Has your family been supportive of your career?

Yes my family has been supportive and I know they are trying to understand what I’m doing and one day fully learns what I’m creating and what I’m making.

If you had to choose one record for someone to listen to from you, what would it be?

Greatness, its uplifting and gives off a different feel. I personally say most people would enjoy this song.

Was “New Kid on the Block” your debut project or can new fans find more of your catalog elsewhere?

It was mostly my debut project but im going to be releasing more music soon.

Can you describe the creative process behind “New Kid on the Block”?

Well I sat down in my room and I played the beat and found were the words would fit and then created the correct melody and bam I took out each song one by one.

What are the singles from your latest project?

Galaxy, Pouri’n, and Bands All Done.

Any notable producers you are working with or want to work with?

I think Reazy Renegade is a great producer I work with. I would like to work with Molly Raw and Muder Beats in the future.

Any big-name features in the vault that we could expect anytime soon?

I have a couple of people that I’m talking with but I don’t want to give them up yet.

You’re only 16 so we wanted to ask you a random question. Can you name 5 Lil Wayne records? If so what are your favorite 5?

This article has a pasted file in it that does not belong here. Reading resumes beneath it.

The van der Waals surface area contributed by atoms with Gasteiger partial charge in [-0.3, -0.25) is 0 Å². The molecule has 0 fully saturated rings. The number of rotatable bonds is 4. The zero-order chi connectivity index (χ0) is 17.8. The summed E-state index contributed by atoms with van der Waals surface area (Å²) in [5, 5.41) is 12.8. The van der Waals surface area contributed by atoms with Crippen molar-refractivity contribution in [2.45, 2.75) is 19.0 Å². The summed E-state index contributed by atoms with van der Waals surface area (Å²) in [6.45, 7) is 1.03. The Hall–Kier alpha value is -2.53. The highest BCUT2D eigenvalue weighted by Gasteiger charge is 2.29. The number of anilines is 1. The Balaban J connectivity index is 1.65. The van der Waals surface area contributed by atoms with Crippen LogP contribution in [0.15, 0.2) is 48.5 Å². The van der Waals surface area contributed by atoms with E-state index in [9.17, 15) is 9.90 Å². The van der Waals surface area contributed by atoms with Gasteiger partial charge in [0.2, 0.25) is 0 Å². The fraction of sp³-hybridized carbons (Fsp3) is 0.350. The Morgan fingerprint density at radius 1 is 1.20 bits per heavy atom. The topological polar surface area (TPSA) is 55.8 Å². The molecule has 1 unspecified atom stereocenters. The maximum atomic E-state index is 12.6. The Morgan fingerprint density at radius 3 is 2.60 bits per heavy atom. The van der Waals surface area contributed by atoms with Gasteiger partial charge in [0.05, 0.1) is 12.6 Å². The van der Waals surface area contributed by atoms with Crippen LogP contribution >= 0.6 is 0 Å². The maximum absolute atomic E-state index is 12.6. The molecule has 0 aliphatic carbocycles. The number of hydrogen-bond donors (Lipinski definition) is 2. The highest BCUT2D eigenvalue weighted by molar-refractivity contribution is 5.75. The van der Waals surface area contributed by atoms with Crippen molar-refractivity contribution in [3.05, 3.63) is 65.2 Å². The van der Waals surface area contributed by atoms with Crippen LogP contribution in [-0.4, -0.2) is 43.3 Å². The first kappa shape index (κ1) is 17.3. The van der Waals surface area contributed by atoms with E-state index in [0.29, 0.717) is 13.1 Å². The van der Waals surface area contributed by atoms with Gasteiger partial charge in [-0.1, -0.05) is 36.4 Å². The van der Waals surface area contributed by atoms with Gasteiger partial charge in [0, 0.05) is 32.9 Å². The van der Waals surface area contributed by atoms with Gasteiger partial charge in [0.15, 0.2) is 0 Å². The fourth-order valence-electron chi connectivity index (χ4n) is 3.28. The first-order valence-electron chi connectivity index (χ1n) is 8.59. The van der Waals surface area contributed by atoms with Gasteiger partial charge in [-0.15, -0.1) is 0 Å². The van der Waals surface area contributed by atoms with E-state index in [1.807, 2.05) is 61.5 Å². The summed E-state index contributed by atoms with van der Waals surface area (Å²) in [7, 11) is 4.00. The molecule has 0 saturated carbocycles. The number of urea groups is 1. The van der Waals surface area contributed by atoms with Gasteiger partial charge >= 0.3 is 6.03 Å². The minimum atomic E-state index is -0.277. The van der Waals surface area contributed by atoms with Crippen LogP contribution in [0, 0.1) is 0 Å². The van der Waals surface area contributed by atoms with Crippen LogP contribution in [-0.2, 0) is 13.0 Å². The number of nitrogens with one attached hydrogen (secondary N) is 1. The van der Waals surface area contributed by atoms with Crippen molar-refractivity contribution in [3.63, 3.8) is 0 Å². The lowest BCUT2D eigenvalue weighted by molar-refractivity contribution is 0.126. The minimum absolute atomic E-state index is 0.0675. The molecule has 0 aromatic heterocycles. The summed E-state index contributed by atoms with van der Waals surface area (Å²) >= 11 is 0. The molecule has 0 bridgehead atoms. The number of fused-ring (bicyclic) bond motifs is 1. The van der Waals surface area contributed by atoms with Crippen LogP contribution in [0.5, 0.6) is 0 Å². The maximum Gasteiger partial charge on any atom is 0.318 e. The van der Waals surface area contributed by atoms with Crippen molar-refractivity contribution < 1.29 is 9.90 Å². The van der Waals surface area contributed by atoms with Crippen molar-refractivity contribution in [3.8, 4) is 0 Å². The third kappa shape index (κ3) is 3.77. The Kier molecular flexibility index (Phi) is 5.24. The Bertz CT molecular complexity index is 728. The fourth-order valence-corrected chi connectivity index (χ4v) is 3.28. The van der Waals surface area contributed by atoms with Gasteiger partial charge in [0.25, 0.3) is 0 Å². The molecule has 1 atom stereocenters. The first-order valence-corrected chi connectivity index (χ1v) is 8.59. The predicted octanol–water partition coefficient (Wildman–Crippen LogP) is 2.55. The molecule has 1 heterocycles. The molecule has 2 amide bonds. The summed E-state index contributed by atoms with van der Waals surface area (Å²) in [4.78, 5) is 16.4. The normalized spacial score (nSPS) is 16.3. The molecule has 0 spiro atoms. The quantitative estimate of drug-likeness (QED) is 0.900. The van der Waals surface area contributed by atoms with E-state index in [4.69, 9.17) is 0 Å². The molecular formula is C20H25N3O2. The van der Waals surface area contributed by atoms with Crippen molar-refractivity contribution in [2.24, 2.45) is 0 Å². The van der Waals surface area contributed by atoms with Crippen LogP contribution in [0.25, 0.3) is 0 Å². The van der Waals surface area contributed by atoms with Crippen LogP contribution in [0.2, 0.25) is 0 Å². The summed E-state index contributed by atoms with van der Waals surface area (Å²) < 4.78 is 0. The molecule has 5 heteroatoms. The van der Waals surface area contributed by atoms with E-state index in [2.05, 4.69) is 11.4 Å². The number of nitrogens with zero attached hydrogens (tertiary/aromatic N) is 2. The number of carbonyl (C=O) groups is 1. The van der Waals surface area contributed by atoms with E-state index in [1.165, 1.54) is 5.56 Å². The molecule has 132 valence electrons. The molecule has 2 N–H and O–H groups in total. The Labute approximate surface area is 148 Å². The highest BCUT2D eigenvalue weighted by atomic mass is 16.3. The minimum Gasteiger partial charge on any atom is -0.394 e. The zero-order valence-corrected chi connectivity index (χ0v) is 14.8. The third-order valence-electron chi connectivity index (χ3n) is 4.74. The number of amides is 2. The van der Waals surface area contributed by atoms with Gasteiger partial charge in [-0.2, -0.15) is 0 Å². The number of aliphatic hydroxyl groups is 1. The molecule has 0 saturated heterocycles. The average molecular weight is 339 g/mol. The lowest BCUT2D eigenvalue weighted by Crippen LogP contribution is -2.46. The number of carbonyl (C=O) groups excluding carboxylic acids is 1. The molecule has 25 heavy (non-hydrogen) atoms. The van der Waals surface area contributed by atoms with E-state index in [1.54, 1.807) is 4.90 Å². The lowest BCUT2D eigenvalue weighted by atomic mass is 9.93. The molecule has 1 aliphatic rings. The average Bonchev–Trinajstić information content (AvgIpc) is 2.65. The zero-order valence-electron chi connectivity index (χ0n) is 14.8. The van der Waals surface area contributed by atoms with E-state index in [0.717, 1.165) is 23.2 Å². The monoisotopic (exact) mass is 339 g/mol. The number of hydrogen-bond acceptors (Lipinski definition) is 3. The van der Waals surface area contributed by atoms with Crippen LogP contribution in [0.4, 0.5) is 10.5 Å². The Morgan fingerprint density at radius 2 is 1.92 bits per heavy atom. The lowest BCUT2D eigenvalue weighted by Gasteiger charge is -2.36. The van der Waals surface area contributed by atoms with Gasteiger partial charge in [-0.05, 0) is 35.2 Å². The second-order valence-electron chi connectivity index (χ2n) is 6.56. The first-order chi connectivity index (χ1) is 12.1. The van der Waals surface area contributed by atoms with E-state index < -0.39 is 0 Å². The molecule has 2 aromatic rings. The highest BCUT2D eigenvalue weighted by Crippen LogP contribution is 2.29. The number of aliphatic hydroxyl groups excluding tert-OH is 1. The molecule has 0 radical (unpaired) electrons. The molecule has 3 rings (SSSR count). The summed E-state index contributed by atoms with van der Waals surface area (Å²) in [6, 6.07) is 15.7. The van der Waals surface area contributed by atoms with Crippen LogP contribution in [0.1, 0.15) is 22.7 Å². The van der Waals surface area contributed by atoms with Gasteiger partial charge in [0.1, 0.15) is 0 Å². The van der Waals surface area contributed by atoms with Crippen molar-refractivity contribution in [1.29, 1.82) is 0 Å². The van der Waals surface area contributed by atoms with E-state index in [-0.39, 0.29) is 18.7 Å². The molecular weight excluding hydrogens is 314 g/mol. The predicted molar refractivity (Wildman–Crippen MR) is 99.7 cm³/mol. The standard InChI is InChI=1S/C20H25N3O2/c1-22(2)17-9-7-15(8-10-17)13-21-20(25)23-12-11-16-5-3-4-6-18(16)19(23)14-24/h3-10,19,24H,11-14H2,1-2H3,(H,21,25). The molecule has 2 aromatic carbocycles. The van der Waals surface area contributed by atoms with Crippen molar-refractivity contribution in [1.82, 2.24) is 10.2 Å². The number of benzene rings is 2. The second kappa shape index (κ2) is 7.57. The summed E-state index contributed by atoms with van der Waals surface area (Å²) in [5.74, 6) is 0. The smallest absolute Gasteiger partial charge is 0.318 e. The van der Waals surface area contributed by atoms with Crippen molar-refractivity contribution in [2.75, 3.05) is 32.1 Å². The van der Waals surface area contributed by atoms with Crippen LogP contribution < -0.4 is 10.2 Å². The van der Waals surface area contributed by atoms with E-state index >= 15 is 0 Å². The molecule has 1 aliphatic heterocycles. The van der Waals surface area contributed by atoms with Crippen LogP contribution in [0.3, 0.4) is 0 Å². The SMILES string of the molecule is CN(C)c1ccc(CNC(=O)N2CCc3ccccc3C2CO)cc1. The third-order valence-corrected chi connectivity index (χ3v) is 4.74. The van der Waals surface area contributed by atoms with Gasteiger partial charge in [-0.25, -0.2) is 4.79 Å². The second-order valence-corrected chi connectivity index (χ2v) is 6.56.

Yes I’m going to go with How to love, A Milli, Mona Lisa, 6 Foot 7 Foot, and Lollipop.

If you could choose 3 people to be on your next project who would it be?

I would probably go with Tavis Scott, Lil Skies, and Lil Uzi Vert.

Any label attention or calls right now?

I have a lot of different things happening and I’m looking for my best options before I sign to anything.

For more on Lil X, follow the rising star on Instagram.

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Akhil Sesh – “Amazing”

Akhil Sesh is back to debut a brand-new visual in the form of “Amazing.” It’s a slick record on which…

Akhil Sesh is back to debut a brand-new visual in the form of “Amazing.” It’s a slick record on which Akhil glides across the uptempo, percussion-driven production, displaying his knack for melodies and songwriting, as his lyrics come to life across the rooftops of the city, all adding up to one “Amazing” song and video.

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Jazz Regal – “Lifetime”

Jazz Regal is likely a new name to your radar, but he’ll surely catch your attention with his newest effort…

Jazz Regal - "Lifetime"